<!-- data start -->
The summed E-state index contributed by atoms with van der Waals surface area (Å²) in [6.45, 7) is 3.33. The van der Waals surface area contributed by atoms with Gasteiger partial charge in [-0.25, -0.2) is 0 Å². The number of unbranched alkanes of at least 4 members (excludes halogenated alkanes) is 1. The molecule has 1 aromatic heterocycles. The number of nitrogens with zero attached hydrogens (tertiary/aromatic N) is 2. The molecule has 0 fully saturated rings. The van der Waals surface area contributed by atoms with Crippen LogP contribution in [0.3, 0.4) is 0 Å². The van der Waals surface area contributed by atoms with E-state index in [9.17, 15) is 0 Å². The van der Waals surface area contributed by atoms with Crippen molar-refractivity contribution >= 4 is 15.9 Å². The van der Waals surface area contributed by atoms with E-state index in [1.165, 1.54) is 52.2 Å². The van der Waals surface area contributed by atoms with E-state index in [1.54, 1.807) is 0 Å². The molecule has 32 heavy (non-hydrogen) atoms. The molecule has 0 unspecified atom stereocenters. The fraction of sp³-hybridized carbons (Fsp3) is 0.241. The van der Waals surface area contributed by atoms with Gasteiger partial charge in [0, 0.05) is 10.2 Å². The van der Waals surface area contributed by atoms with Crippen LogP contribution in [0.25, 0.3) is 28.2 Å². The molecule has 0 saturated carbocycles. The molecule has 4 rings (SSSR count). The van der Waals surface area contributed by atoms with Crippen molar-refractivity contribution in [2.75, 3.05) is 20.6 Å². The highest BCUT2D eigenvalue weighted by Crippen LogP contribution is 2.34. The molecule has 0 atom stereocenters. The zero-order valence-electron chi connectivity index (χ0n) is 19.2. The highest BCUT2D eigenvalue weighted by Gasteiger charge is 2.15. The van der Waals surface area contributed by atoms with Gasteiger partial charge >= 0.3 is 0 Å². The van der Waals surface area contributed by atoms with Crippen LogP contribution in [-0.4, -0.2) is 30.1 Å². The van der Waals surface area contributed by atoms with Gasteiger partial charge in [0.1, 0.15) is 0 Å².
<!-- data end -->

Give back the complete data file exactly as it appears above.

The summed E-state index contributed by atoms with van der Waals surface area (Å²) in [6.45, 7) is 3.33. The van der Waals surface area contributed by atoms with Gasteiger partial charge in [-0.25, -0.2) is 0 Å². The number of unbranched alkanes of at least 4 members (excludes halogenated alkanes) is 1. The molecule has 1 aromatic heterocycles. The number of nitrogens with zero attached hydrogens (tertiary/aromatic N) is 2. The molecule has 0 fully saturated rings. The van der Waals surface area contributed by atoms with Crippen LogP contribution in [0.3, 0.4) is 0 Å². The van der Waals surface area contributed by atoms with E-state index in [9.17, 15) is 0 Å². The van der Waals surface area contributed by atoms with Crippen molar-refractivity contribution >= 4 is 15.9 Å². The van der Waals surface area contributed by atoms with E-state index in [1.165, 1.54) is 52.2 Å². The van der Waals surface area contributed by atoms with E-state index in [1.54, 1.807) is 0 Å². The molecule has 32 heavy (non-hydrogen) atoms. The molecule has 0 unspecified atom stereocenters. The fraction of sp³-hybridized carbons (Fsp3) is 0.241. The van der Waals surface area contributed by atoms with Gasteiger partial charge in [0, 0.05) is 10.2 Å². The van der Waals surface area contributed by atoms with Crippen LogP contribution in [0.25, 0.3) is 28.2 Å². The molecule has 0 saturated carbocycles. The molecule has 4 rings (SSSR count). The van der Waals surface area contributed by atoms with Crippen molar-refractivity contribution in [2.75, 3.05) is 20.6 Å². The highest BCUT2D eigenvalue weighted by Crippen LogP contribution is 2.34. The molecule has 0 atom stereocenters. The zero-order valence-electron chi connectivity index (χ0n) is 19.2. The highest BCUT2D eigenvalue weighted by Gasteiger charge is 2.15. The van der Waals surface area contributed by atoms with Gasteiger partial charge >= 0.3 is 0 Å². The van der Waals surface area contributed by atoms with Crippen LogP contribution in [-0.4, -0.2) is 30.1 Å². The van der Waals surface area contributed by atoms with Gasteiger partial charge in [0.1, 0.15) is 0 Å².